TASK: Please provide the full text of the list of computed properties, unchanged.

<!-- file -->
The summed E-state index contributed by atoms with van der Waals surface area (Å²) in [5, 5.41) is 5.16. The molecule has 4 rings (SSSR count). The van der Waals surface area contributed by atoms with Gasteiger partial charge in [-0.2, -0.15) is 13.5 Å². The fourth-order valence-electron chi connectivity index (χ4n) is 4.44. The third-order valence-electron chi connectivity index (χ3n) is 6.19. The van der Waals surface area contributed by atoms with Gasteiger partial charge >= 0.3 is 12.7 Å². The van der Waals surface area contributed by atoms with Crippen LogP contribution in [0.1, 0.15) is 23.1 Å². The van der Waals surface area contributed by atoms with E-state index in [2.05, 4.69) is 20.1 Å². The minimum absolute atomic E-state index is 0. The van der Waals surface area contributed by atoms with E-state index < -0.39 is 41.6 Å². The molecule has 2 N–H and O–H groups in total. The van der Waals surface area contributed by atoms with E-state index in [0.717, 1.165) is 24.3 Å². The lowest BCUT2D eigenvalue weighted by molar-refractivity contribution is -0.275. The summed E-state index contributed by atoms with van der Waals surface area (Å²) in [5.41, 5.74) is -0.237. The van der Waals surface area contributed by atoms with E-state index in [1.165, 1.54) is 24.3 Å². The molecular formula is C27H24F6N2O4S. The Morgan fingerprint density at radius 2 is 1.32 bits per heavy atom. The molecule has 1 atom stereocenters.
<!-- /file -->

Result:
The summed E-state index contributed by atoms with van der Waals surface area (Å²) in [5, 5.41) is 5.16. The molecule has 4 rings (SSSR count). The van der Waals surface area contributed by atoms with Gasteiger partial charge in [-0.2, -0.15) is 13.5 Å². The fourth-order valence-electron chi connectivity index (χ4n) is 4.44. The third-order valence-electron chi connectivity index (χ3n) is 6.19. The van der Waals surface area contributed by atoms with Gasteiger partial charge >= 0.3 is 12.7 Å². The van der Waals surface area contributed by atoms with Crippen LogP contribution in [0.1, 0.15) is 23.1 Å². The van der Waals surface area contributed by atoms with E-state index in [2.05, 4.69) is 20.1 Å². The minimum absolute atomic E-state index is 0. The van der Waals surface area contributed by atoms with E-state index < -0.39 is 41.6 Å². The molecule has 2 N–H and O–H groups in total. The van der Waals surface area contributed by atoms with E-state index in [0.717, 1.165) is 24.3 Å². The lowest BCUT2D eigenvalue weighted by molar-refractivity contribution is -0.275. The summed E-state index contributed by atoms with van der Waals surface area (Å²) in [5.41, 5.74) is -0.237. The van der Waals surface area contributed by atoms with E-state index in [1.165, 1.54) is 24.3 Å². The molecular formula is C27H24F6N2O4S. The Morgan fingerprint density at radius 2 is 1.32 bits per heavy atom. The molecule has 1 atom stereocenters.